In order to effectively determine our priorities and how we can align our actions accordingly, I recommend the following:

1.     Make a list of everything that is important to you and any related goals. Be as detailed as possible here. For example, instead of saying “relationships” or “my performance in the gym,” list the relationships that are most important to you or the specific movements/skills you want to improve.

2.     Rank priorities in order of most important to least. This is your initial gut reaction of what you feel is most important, so don’t feel the need to edit right now; that will come later.

3.     Detail the sacrifices required for each priority: these will evolve as you continue to invest in this action or goal, so they’re based on the information we have today. Many of the sacrifices required will only come to light once we begin acting in greater alignment with our priorities and goals, so this information is based on our current assumptions.

4.     Note which priorities are conflicting (i.e. wanting to party but also wanting to lose weight and improve performance in the gym), and rank the conflicting priorities in order of importance. The results of this exercise will likely prompt you to rearrange the list you created in Step 2. Ensure the information gathered in this step is consistent with your listing in Step 2.

5.     Take an inventory of where you’re currently spending your time, and list your priorities accordingly. For example, if I invest most of my free time in socializing with friends and don’t spend any time practicing a hobby I want to improve, then I will list socializing at the top of my list and my hobby at the bottom. Honesty is key here, and bullshitting ourselves won’t do us any favors.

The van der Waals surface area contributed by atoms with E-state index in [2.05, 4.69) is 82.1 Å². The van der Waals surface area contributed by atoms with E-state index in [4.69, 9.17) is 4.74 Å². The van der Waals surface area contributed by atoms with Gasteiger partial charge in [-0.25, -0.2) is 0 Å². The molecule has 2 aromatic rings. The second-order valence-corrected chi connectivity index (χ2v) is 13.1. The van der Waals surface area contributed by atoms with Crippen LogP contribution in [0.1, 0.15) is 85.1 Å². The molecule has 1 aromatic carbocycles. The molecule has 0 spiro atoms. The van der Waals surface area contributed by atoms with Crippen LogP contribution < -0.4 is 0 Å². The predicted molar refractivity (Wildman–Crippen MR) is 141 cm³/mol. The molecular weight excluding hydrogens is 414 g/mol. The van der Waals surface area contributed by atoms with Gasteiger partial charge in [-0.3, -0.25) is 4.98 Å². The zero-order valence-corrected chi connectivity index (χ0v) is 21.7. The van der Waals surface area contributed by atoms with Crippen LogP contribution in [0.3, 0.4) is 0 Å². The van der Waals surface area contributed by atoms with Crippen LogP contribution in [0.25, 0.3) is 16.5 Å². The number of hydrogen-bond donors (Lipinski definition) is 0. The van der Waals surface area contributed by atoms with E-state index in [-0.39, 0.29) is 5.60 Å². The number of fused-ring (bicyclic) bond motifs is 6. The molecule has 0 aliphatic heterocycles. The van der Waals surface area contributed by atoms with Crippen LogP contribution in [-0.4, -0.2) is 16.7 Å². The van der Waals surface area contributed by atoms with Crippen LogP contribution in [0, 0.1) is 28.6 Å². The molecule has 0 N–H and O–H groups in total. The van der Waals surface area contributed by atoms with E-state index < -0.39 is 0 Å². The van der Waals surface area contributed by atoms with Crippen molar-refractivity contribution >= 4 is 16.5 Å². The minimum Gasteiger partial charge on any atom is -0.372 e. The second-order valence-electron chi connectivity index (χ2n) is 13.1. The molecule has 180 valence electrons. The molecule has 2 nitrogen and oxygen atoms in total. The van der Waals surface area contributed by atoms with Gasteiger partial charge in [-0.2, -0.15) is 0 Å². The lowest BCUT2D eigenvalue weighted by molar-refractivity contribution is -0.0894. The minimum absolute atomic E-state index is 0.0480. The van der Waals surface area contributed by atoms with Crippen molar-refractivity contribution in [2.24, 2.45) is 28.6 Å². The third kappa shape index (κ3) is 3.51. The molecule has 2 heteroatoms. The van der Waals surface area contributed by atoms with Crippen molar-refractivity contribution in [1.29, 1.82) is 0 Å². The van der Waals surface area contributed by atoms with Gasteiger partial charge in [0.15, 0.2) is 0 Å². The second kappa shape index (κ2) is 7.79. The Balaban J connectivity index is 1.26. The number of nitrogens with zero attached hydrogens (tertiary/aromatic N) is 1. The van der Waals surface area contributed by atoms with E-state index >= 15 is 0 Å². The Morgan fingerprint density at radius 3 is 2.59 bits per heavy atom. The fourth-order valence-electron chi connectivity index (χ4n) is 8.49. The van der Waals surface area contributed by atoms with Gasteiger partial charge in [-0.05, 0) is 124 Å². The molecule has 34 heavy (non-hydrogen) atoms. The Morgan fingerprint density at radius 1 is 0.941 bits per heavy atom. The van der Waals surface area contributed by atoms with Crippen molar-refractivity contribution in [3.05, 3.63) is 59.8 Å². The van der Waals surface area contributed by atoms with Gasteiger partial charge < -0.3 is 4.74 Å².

6.     Identify the gaps between what we truly want to prioritize (our list from step 2) and where we’re spending our time (step 5). Everyone, myself included, is surprised by the dissonance between our actions and priorities when we finally utilize some awareness, so you should expect there to be some misalignment.  We may even find that we spend a lot of time and energy on things that aren’t on our list of priorities at all.  Just consider it a starting point!

7.     Develop an action plan: Oftentimes, simply bringing awareness to the lack of alignment between our actions and goals is a sufficient impetus for change, but the more detailed we can be, the better. For each priority, determine your plan of action that is tailored to you and your lifestyle. You may only have 10-15 minutes after your Crossfit or yoga class to work on skills, while someone else has a full hour. This is about finding what works best for YOU, not your friend.

8.     Modify based on real-time data and feedback. Determine whether you truly want to spend your time and energy differently based on feedback from implementing your plan. This will become clearer once you start spending your time and energy on the items at the top of your list, as you may find that you don’t in fact want to sacrifice for said priority/goal.  And there is absolutely nothing wrong with that. In fact, it’s a great thing to discover the difference between what we think we want and what we actually want.